I hugged Hélène and told her, I don’t want to break up anymore, not ever.

She said, I don’t want to break up anymore either.”

The couple return to France only to learn that Hélène’s sister is on a downward spiral with the return of a cancer that she had thought she was rid of when she was a teenager. Juliette, now in her thirties, is a juge d’instance (a judge of small claims and grievances) and has three girls, the youngest only fifteen months old. Through Juliette, Carrère meets her colleague Etienne, a cancer survivor, who shares with the author an insight into both the world of being a cancer survivor and their realm as judges in the small town of Vienne, where they strive and indeed succeed to make a difference.

What makes this recount all the more extraordinary is the sense of the author’s narcissism, long time chronicler of the tormented self, he readily admits this and while I wouldn’t say that being witness to these events resulted in an absolute cure, it certainly lead him, as the book title suggests, to explore and find some empathy in lives other than his own.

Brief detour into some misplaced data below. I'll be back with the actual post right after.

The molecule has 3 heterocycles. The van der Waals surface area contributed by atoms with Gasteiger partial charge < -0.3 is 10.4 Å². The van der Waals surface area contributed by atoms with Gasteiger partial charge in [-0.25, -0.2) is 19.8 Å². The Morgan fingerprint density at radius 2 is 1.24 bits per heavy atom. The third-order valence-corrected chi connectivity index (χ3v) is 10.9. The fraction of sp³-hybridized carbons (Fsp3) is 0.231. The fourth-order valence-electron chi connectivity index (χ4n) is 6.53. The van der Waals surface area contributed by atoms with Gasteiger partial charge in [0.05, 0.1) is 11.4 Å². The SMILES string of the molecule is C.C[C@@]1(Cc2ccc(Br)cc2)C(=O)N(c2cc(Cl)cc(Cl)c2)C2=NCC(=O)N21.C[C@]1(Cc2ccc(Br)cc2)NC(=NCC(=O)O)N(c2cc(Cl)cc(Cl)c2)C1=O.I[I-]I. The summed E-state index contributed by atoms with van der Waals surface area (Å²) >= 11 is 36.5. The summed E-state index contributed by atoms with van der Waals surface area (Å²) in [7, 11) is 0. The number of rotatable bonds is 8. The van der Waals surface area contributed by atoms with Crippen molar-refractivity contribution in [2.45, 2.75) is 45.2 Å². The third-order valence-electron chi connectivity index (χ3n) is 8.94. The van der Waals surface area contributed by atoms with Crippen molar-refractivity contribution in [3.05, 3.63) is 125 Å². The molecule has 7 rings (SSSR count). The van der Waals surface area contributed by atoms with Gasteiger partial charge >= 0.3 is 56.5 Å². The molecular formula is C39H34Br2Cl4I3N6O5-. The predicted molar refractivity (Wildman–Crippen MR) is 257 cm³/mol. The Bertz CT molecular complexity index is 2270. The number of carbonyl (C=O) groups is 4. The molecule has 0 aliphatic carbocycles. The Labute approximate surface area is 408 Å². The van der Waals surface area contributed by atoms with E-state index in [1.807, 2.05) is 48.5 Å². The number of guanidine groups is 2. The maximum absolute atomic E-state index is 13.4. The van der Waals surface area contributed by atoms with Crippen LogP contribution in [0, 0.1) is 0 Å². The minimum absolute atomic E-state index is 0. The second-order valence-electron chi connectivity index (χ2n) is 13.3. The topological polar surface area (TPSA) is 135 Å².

While on the French theme, I would like to mention Patricia Sands, author of ‘The Bridge Club’, another story inspired by the lives of others, Patricia is an advocate of the premise that everyone has a story to tell and she does this not only through her novel but via her blog. Each Friday she posts about France and this week, she has very kindly written a post about this blog, which you can view here. So thank you Patricia and do check out her book.

15 thoughts on “Other People’s Stories

  1. Dear Claire – It was absolutely my pleasure to feature you on my blog and I value the friendship we are building. My faith in your reviews is something I treasure as I feel your instinctive and articulate voice is one not frequently evident on many review sites. Now I am adding Carrère’s book to my toppling TBR pile … right at the top!


  2. I cannot imagine what it was like in those conditions, and what they faced.

    I mentioned a while back I’d not read any works by French novelists, but I erred… I did read Sarah’s Key by Tatiana de Rosnay.